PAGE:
Pope Adrian I

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Pope Adrian (c. 700 – December 25, 795) was pope from February 1, 772 to December 25, 795. He was the son of Theodore, a Roman nobleman.

Soon after his accession, the territory ruled by the popes was invaded by Desiderius, king of the Lombards, and Adrian found it necessary to invoke the aid of the Frankish king Charlemagne, who entered Italy with a large army, besieged Desiderius in his capital of Pavia, took that town, banished the Lombard king to the abbey of Corbie in France and, in an innovative gesture, took the title 'King of the Lombards' himself. The pope, whose expectations had been aroused, had to content himself with some additions to the duchy of Rome, and to the Exarchate of Ravenna, and the Pentapolis in the Marches, which consisted of the "five cities" on the Adriatic coast from Rimini to Ancona with the coastal plain as far as the mountains. He celebrated the occasion by striking the earliest papal coin,[1] and in a mark of the direction the mediaeval papacy was to take, no longer dated his documents by the Emperor in the east, but by the reign of Charles, king of the Franks.[2]

A mark of such newly settled conditions in the Duchy of Rome is the Domusculta Capracorum, the central villa on the Roman plan that Adrian assembled from a nucleus of his inherited estates and acquisitions from neighbors in the countryside north of Veii. The villa is documented in Liber Pontificalis but its site was not rediscovered until the 1960s, when excavations revealed the structures on a gently rounded hill that was only marginally capable of self-defense but fully self-sufficient, with its own grain mill, smithies and tile-kilns, for a mixed economy of grains and vineyards, olives, vegetable gardens and piggery. In the tenth century, villages were carved out of Adrian's Capracorum estate: Campagnano mentioned first in 1076, Formello mentioned in 1027, Mazzano in 945, and Stabia (modern Faleria) in 998.[3]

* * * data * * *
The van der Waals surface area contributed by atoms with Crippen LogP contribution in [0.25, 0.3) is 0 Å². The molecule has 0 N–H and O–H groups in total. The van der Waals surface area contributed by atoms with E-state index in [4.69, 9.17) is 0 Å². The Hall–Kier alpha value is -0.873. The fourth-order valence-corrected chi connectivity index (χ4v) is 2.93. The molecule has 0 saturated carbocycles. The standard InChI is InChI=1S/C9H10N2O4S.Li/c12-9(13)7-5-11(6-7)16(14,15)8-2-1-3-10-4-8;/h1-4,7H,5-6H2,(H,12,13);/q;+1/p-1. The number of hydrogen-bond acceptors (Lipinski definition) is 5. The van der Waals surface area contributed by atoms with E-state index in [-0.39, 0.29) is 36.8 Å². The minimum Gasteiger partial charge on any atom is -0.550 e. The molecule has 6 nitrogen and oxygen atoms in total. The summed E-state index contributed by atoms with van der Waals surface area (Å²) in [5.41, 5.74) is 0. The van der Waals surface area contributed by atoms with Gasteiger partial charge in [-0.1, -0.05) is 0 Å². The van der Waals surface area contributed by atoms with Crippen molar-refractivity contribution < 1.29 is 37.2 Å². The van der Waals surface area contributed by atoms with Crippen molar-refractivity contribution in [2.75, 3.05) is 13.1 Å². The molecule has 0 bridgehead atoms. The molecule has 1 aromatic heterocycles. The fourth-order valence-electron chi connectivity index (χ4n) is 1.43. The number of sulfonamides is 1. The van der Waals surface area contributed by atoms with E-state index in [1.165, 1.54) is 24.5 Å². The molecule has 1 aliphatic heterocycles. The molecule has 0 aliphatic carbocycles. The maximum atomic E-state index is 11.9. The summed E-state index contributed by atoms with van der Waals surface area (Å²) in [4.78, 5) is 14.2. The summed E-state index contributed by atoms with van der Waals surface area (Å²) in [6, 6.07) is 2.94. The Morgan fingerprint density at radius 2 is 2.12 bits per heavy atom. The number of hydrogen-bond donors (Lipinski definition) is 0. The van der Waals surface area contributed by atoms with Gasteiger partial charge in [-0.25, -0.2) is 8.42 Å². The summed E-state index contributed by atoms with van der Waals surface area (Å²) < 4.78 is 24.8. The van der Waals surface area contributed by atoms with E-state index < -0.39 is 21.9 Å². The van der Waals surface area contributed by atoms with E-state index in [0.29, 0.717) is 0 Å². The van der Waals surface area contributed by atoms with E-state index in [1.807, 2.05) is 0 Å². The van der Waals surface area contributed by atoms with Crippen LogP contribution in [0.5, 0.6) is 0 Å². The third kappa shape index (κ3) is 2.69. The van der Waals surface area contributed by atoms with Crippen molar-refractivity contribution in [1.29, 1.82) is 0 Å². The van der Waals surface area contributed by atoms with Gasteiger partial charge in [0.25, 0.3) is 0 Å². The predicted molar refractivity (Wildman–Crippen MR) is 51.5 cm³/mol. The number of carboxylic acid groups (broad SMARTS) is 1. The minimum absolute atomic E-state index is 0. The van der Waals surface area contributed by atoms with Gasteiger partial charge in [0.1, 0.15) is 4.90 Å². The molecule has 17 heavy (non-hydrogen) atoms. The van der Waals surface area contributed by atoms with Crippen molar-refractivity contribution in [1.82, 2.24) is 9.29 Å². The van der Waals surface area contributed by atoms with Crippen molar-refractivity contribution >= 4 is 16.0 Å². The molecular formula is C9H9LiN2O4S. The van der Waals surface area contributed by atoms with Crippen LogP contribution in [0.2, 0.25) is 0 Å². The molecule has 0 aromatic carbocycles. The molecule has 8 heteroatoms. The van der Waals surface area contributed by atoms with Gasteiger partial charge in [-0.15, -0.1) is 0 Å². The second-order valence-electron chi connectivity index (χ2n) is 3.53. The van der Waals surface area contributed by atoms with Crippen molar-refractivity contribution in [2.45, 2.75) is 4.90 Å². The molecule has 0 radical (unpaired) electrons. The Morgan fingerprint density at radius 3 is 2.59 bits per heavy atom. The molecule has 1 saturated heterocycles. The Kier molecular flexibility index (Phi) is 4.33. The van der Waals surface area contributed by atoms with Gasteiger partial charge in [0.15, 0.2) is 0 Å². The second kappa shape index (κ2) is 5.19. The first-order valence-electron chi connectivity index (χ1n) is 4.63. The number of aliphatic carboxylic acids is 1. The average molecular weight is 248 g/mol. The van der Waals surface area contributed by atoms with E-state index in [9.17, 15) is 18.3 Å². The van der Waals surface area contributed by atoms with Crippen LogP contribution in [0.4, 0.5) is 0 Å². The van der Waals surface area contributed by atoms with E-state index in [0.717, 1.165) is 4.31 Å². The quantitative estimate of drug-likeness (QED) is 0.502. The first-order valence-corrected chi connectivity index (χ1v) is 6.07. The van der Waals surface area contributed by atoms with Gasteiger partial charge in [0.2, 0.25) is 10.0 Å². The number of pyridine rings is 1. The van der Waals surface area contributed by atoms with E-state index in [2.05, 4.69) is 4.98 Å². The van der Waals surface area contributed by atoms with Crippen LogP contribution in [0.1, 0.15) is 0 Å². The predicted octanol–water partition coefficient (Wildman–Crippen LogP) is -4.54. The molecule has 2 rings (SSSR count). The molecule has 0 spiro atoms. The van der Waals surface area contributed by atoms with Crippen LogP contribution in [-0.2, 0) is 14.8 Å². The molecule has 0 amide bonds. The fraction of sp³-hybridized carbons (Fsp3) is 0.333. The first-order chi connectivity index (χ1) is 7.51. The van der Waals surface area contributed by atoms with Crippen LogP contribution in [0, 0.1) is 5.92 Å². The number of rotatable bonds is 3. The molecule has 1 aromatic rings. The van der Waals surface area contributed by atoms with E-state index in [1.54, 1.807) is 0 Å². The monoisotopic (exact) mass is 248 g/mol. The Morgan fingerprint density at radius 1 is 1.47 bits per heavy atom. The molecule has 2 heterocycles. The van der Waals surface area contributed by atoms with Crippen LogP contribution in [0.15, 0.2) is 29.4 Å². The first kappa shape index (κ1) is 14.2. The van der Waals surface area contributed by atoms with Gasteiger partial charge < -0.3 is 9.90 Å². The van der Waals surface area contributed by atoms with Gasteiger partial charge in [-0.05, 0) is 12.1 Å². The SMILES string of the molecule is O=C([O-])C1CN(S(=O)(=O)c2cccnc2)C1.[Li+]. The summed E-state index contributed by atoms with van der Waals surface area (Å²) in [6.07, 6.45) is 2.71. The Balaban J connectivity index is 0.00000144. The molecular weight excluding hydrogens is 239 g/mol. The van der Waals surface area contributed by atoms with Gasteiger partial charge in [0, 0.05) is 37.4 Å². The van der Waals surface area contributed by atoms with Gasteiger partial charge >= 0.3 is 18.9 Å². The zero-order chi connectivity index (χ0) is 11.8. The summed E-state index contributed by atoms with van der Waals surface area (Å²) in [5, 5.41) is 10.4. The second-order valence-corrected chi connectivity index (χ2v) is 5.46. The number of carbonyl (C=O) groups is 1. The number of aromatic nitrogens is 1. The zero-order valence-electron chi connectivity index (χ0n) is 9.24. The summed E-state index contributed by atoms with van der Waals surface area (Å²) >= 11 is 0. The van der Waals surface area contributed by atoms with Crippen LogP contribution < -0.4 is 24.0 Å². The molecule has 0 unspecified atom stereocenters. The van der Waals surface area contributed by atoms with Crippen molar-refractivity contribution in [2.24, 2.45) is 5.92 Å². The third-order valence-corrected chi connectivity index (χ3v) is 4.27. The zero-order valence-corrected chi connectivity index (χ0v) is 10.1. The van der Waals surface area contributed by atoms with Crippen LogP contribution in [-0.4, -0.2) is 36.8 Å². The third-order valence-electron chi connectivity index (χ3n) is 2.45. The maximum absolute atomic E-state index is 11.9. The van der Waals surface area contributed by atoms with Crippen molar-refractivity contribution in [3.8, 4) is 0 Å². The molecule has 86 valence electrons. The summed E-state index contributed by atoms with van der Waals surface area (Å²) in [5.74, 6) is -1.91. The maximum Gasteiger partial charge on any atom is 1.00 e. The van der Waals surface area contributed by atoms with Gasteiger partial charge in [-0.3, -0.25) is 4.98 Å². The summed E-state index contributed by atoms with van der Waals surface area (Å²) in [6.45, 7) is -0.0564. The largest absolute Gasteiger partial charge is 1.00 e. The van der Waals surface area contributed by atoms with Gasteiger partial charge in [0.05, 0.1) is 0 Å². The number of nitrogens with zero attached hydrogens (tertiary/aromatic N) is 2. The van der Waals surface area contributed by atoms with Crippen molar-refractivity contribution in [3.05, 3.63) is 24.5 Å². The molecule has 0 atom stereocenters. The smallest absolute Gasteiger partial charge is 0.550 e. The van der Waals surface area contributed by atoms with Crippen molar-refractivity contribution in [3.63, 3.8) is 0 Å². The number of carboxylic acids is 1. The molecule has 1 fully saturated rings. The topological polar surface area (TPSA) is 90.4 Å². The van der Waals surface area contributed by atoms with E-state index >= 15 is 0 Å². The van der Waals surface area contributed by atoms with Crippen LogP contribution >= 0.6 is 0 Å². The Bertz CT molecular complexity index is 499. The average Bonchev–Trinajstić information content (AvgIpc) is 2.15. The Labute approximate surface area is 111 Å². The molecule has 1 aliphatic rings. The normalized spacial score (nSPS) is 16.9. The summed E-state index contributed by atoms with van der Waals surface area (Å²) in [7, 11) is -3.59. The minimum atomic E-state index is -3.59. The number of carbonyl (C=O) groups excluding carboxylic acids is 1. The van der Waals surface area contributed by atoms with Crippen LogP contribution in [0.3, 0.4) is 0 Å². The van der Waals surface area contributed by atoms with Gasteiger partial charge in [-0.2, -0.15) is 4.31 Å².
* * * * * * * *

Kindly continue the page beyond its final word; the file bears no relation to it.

Contents

Foreign relations

In his contest with the Eastern Roman Empire and the Lombard dukes of Benevento, Adrian remained faithful to the Frankish alliance, and the friendly relations between pope and king were not disturbed by the difference which arose between them on the question of the veneration of images, to which Charlemagne and the bishops in France were strongly opposed, while Adrian favoured the views of the Eastern Church, and approved the decree of the second council of Nicaea (787), confirming the practice and excommunicating the iconoclasts. It was in connection with this controversy that the Libri Carolini were written, to which Adrian replied by letter, anathematizing all who refused to venerate the images of Jesus, or the Virgin Mary, or saints. Notwithstanding this, a synod, held at Frankfurt in 794, anew condemned the practice, and the dispute remained unsettled at Adrian's death.

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